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The scientists said the pieces of rock handed to them by the Tamil Nadu police were light in weight unlike meteorites, which are (usually) very heavy.
"Preliminary investigation suggests the samples may not be part of a meteorite," Dr. P Sreekumar, director of the Indian Institute of Astrophysics, Bengaluru, told NDTV.
He suggested that one of the pieces they analysed could be part of "slag," which is stony waste matter separated from metals during the smelting or refining of ore.
NASA too has said it is unlikely to be a meteorite hit. The New York Times quoted the US space agency as saying that online photographs of the site of the suspected meteorite hit are more consistent with "a land based explosion" than with something from space.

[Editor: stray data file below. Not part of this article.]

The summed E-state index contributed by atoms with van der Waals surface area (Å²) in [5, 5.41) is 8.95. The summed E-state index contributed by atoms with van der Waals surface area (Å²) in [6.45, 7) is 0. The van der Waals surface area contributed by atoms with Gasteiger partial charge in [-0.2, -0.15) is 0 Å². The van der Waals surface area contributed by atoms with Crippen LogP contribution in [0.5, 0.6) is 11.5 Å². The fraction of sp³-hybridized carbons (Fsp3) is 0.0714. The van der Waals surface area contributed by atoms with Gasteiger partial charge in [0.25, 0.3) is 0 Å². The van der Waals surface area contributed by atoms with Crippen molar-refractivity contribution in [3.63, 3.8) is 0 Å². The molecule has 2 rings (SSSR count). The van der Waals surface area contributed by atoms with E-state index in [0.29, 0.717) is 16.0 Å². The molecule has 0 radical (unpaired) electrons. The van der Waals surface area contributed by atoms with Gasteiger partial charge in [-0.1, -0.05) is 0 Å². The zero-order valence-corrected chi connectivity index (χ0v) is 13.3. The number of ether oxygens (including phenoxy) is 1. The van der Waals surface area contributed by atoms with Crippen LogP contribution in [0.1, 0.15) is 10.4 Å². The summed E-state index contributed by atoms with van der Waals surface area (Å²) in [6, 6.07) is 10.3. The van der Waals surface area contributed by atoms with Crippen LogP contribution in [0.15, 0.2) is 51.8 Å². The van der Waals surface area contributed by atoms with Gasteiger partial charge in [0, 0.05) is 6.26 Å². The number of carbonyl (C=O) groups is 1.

On Saturday, an explosion was heard at the Bharathidasan Engineering College located near Natrampalli, which left a crater five-feet-deep in the ground and shattered window panes of buses and the college building.
Kamraj, who drove a college bus, was walking past the building at the time of the explosion and suffered serious injuries and died.
Scientists from the Bengaluru institute and the Physical Research Laboratory in Ahmedabad, who visited the Vellore college campus found the site "disturbed and very scavenged," said Dr Sreekumar.
He said "final confirmatory tests through an isotopic analysis could be carried out in Ahmedabad or Hyderabad" where specialised facilities exist to test samples like a black, scarred stone recovered by the police from the site.
Scientists said a meteorite hit can only be confirmed if there were pieces of rock embedded in the body of the dead driver that were recovered and they tested positive for being from a meteorite.
"A mishap occurred yesterday when a meteorite fell in the campus of a private engineering college in Vellore district's K Pantharappalli village," Chief Minister Jayalalithaa's office had said on Sunday.